Technical writers often have to communicate highly technical information to a non-technical audience. Therefore, an early step in the most effective technical writing process is analyzing your audience carefully so you can match information to their needs.

Communication skills

Communication skills are imperative to be a successful technical writer. You will likely be working with multiple teams and individuals from differing roles.

Your ability to listen, record, and communicate will be crucial.

Technical skills

It is imperative that you understand the technical nature of the content you are writing about.

It is difficult to convey a concept that you have not mastered clearly. Many technical writers have academic or work experience in the topic they are writing about and many technical writers have job titles of engineer, geologist, seismologist, financial analyst, or business analyst. They are employed in technical positions and have to summarize information cross-functionally to other areas of the company.

Technical writing is slightly easier if you come from the technical side and are learning to write. It is sometimes more difficult if your background is in writing and you are trying to learn the technical content.


Excellent writing skills ensure your documents are easy to read and are free of errors. Writing encompasses many of the other skills on this list.

It is important that you have the correct tone, style, and format for your document.

Often these rules are outlined by the employing organization in a style guide.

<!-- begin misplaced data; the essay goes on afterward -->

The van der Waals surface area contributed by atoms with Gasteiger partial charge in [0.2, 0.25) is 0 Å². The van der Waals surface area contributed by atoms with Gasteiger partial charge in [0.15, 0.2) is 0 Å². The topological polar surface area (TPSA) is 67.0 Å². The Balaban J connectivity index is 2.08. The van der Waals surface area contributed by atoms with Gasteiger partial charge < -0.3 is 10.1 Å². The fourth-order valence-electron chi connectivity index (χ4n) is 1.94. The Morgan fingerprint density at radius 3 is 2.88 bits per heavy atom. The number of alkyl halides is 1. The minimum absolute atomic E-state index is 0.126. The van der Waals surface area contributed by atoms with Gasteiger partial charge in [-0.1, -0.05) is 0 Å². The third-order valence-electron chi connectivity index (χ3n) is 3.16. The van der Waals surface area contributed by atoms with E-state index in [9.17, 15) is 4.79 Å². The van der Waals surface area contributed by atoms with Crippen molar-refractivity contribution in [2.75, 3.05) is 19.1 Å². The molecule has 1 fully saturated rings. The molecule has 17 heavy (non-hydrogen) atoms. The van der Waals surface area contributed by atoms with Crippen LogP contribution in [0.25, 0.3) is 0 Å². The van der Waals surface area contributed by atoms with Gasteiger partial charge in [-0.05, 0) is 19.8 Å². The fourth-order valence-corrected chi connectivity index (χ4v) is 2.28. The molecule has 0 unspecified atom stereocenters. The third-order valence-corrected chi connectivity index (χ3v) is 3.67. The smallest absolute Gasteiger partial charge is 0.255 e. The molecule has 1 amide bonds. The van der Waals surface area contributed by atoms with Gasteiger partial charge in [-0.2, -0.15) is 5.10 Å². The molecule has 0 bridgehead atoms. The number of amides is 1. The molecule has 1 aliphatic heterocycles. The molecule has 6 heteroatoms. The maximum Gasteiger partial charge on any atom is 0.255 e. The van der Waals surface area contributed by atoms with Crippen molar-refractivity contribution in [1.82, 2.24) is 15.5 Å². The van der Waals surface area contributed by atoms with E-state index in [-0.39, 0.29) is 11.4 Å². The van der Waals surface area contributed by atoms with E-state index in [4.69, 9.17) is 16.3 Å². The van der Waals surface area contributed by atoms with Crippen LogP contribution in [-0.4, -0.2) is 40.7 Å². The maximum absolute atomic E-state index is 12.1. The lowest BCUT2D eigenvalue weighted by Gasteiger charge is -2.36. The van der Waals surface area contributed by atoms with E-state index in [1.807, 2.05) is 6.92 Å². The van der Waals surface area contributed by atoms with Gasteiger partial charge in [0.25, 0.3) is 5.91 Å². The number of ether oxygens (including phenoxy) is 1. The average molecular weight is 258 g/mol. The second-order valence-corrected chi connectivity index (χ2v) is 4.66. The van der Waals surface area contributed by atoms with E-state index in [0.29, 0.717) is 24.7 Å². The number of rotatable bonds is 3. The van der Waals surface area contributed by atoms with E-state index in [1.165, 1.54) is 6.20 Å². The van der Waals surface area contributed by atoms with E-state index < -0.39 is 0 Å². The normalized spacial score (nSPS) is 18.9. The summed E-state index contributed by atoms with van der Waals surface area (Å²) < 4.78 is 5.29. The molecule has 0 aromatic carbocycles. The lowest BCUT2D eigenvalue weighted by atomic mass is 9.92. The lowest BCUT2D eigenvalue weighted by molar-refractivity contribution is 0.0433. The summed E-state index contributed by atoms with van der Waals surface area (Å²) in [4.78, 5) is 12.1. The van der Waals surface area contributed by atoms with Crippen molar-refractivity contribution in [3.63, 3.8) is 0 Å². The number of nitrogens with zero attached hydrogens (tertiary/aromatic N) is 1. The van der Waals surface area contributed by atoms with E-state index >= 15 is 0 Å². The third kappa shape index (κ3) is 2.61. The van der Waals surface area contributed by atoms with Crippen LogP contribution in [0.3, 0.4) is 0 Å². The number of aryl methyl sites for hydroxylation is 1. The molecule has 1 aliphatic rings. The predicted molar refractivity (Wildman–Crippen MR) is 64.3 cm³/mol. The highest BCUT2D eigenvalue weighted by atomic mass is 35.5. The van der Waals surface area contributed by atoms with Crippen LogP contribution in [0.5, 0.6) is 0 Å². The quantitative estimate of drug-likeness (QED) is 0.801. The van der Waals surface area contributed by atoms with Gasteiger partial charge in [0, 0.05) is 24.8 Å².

Document design

You may be responsible for adding graphics to complement your document.

It is important that the graphics aid the reader in comprehending the information. Graphs, tables, and charts are commonplace in technical reports.

You will also need to be proficient in formatting documents. The formatting should be professional and aid the reader in navigating the document. Headings should be easy to skim, and the content should be organized logically.

A poorly designed document will make it more difficult for the reader to understand the content. Document design is a key aspect of technical writing.

Fluency with digital tools

Today, writers must use multiple tools during the technical writing process. This often goes beyond basic text editors. Technical writers are expected to be able to create graphics and annotate images and screen captures and extract data from Excel and convey that data in charts and tables.

User research and testing

Some forms of technical writing may require user research and testing. An example application where detailed research and testing would be appropriate is a written guide instructing engineers how to fix a faulty mechanism on a deep ocean oil rig.

It is important that the documentation is easy to follow, especially if the application is crucial to a major function. To accurately write the guide, the writer may first observe how engineers solve the problem. They may use recording devices or just notes to write down the research. This type of research is closely related to testing.

Testing is necessary to ensure your document functions as intended.

After the writer has completed a draft of the document, they may give it to a test group to read. They can then observe the end users following the instructions in real-time.

They may follow up with a focus group or survey to get feedback on the usefulness of the document. They will use these real-world insights as they revise the document.

Even in less complex or critical applications, it is always a good idea to have a third party read over the text. This helps combat the curse of knowledge. The curse of knowledge is a cognitive bias that an individual has when trying to explain something they already understand. As an expert, it is hard to put yourself in the shoes of a learner who is less experienced.

This is why having a second set of eyes look at the document can help alert you to areas that need to be improved. 


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How to improve your technical writing skills